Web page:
There’s a Book for That

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How to use picture books with pre-school aged children to support their speech and language learning.

As a mobile speech pathologist, I didn’t leave home without a handful of story books in my kit. A carefully chosen story book can be useful to:

  • Understand the overall speech and language skills of a group or individual
  • Expose children to a concept that you want to teach. For example, introducing the time concept of first, next, last followed up with a sequencing activity.
  • Expose children to a recently learned concept in a different context to widen their understanding, e.g. “here is a book with lots of doing words”.
  • Bombard a child with a particular sound or with sentences that contain lots of rhyme and or repetition to raise awareness of sounds within words, an important concept when using the Sounds good to me program.

Some examples:

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Perfect for illustrating the time concept of before and after and for encouraging children to predict what might happen next. Read through the story and then reinforce the concept with questions like, ‘What happened after a day in the sun?’ ‘How did he feel before the ride on the roller coaster?’

Who doesn’t love this book? It is packed with speech and language concepts. It is a great book for “where “questions, and teaching children that where refers to place. Concepts like up/ down, thin/wide, near/far are represented visually, not to mention all of those doing words; flyingridingswimmingplaying.

ttings.

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This repetitive tale contains lots of descriptive words and also lots of plurals. If focusing on plurals, emphasise your plural sounds as you read aloud.

This is a book about a cheeky dinosaur and is great if you want to work on grammar, particularly the personal pronoun “I”. This book is great for a child who uses the word “me” incorrectly, i.e. “me went to the beach” instead of “I went to the beach”.

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This is a book about a cheeky dinosaur and is great if you want to work on grammar, particularly the personal pronoun “I”. This book is great for a child who uses the word “me” incorrectly, i.e. “me went to the beach” instead of “I went to the beach”.

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“What the Ladybird Heard” by Julia Donaldson is a story rich with phonological patterns, alliteration (e.g. “lanky Len and Hefty Hugh”) and rhyme. If you are highlighting rhyme, this story is a great choice. Use it to prompt children to generate rhyming words by saying the last word in a sentence only after a tantalizing pause to elicit rhyming words filling in the predictable missing words, e.g. “But the ladybird said never a …. (word)! Likewise “the Highway Rat” also by Julia Donaldson is jam packed with rhyming sentences and lustrous melodic verse.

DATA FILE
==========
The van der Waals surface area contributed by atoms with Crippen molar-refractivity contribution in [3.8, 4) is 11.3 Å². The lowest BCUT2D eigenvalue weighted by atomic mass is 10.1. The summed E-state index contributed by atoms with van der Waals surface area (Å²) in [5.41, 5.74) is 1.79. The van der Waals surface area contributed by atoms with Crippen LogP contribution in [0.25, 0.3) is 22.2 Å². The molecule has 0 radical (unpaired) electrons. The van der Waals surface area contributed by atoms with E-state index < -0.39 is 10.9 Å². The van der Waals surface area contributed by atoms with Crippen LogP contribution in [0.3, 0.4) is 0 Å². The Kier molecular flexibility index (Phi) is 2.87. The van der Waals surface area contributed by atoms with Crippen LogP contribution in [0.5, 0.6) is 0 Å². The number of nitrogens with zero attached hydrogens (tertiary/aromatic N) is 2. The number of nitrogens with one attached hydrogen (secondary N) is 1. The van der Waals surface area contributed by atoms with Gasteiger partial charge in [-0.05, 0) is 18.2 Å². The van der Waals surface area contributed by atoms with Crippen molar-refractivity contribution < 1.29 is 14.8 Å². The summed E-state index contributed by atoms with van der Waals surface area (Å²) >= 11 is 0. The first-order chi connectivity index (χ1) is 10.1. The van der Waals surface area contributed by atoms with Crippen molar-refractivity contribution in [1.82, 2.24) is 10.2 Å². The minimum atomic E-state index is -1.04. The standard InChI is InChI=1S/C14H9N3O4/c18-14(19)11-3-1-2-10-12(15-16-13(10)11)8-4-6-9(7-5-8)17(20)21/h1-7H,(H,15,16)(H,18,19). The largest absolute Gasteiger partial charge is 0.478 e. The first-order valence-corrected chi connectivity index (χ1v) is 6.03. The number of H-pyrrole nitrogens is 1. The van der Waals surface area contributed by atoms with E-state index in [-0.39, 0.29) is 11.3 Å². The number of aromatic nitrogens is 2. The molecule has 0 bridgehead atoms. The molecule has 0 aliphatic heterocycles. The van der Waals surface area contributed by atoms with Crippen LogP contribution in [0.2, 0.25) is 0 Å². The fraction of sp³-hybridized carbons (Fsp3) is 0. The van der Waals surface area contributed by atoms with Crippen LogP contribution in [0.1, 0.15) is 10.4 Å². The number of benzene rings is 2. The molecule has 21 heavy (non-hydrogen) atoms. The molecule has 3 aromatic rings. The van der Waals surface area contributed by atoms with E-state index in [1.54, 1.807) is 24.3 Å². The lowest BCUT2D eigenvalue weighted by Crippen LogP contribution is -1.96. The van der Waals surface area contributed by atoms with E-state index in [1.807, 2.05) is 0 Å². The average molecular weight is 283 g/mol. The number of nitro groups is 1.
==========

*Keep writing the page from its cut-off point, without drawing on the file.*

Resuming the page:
Yes, it is great for rhyming but also for repeated, predictable “f’ and “sh” sounds. If you are working with a child who is having trouble with either or both of these sounds you can ‘bombard them’ with it by reading this story. Delays in acquisition of these sounds, and other high frequency sounds is common with children who have experienced conductive hearing loss (often associated with recurrent or prolonged middle ear infections).

Just listening to the sounds over and over again can help a child to eventually make this sound. Emphasise your ‘f’ sounds and even use your finger to indicate your mouth position, front teeth biting down on bottom lip. Likewise, if you are targeting “sh”, you can emphasise it/ bring a finger to your lips as if to “shush” someone. Keep in mind that exposing children to repeated sounds is advantageous for their development of this sound but asking them to make the sound could be difficult if they have a speech sound disorder, so avoid that unless your Speech Pathologist has advised that this is the appropriate level for a particular child.

Higher level vocabulary can be demonstrated beautifully in this book. Reading it together with children allows you to introduce a new word like stupendous while pairing it with a known word like great. This book is a good choice for children who are building their vocabulary of descriptive words, and/or learning that words can have a similar meaning, i.e. synonyms, touching on the metalinguistic concepts of talking about words (language about language).

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The Gruffalo is suited to so many purposes, and it was my go-to for working on auditory memory. Auditory memory refers to recalling a spoken sentence(s). For example, you read “…his eyes are orange, his tongue is black and he has purple prickles all over his back”, pause, and place the book face down as you ask “what did he look like?” You are aiming to prompt an immediate recall of the sentence but if this is too hard, use scaffolding by asking “what colour were his eyes?”, “what colour was his tongue?”. For those children who are really struggling use the illustrations in the book to prompt recall. As children’s auditory memory develops you can gradual reduce the scaffolding cues.

This simply illustrated book is useful to target listening and responding to verbal instructions that are fun and amusing. There aren’t many contextual clues/ pictures, so the child does need to hear and understand the verbal instruction to respond correctly.

Learning during story time will suit many children better than didactic or rote learning of speech and language concepts and whilst you might choose a goal to suit an individual, all children in the group can benefit from the specific prompting suggested.

Happy reading.

Sally Urquhart

BAppSci (Speech Pathology)

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